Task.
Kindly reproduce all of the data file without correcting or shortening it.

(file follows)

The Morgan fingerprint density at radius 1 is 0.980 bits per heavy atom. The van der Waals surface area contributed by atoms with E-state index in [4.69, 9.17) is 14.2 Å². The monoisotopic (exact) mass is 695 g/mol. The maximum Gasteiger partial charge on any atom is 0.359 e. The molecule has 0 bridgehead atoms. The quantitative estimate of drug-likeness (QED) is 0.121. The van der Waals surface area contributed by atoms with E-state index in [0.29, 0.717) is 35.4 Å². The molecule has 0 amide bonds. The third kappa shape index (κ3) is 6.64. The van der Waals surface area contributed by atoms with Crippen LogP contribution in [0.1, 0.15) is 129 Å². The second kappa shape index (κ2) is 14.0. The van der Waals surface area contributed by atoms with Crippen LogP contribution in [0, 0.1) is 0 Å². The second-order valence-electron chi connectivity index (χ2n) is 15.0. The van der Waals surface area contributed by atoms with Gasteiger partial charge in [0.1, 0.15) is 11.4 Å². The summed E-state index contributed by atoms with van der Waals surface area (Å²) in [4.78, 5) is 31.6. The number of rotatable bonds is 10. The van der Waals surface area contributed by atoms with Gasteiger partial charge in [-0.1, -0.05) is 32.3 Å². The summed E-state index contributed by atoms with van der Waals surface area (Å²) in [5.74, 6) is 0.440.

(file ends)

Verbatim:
The Morgan fingerprint density at radius 1 is 0.980 bits per heavy atom. The van der Waals surface area contributed by atoms with E-state index in [4.69, 9.17) is 14.2 Å². The monoisotopic (exact) mass is 695 g/mol. The maximum Gasteiger partial charge on any atom is 0.359 e. The molecule has 0 bridgehead atoms. The quantitative estimate of drug-likeness (QED) is 0.121. The van der Waals surface area contributed by atoms with E-state index in [0.29, 0.717) is 35.4 Å². The molecule has 0 amide bonds. The third kappa shape index (κ3) is 6.64. The van der Waals surface area contributed by atoms with Crippen LogP contribution in [0.1, 0.15) is 129 Å². The second kappa shape index (κ2) is 14.0. The van der Waals surface area contributed by atoms with Crippen LogP contribution in [0, 0.1) is 0 Å². The second-order valence-electron chi connectivity index (χ2n) is 15.0. The van der Waals surface area contributed by atoms with Gasteiger partial charge in [0.1, 0.15) is 11.4 Å². The summed E-state index contributed by atoms with van der Waals surface area (Å²) in [4.78, 5) is 31.6. The number of rotatable bonds is 10. The van der Waals surface area contributed by atoms with Gasteiger partial charge in [-0.1, -0.05) is 32.3 Å². The summed E-state index contributed by atoms with van der Waals surface area (Å²) in [5.74, 6) is 0.440.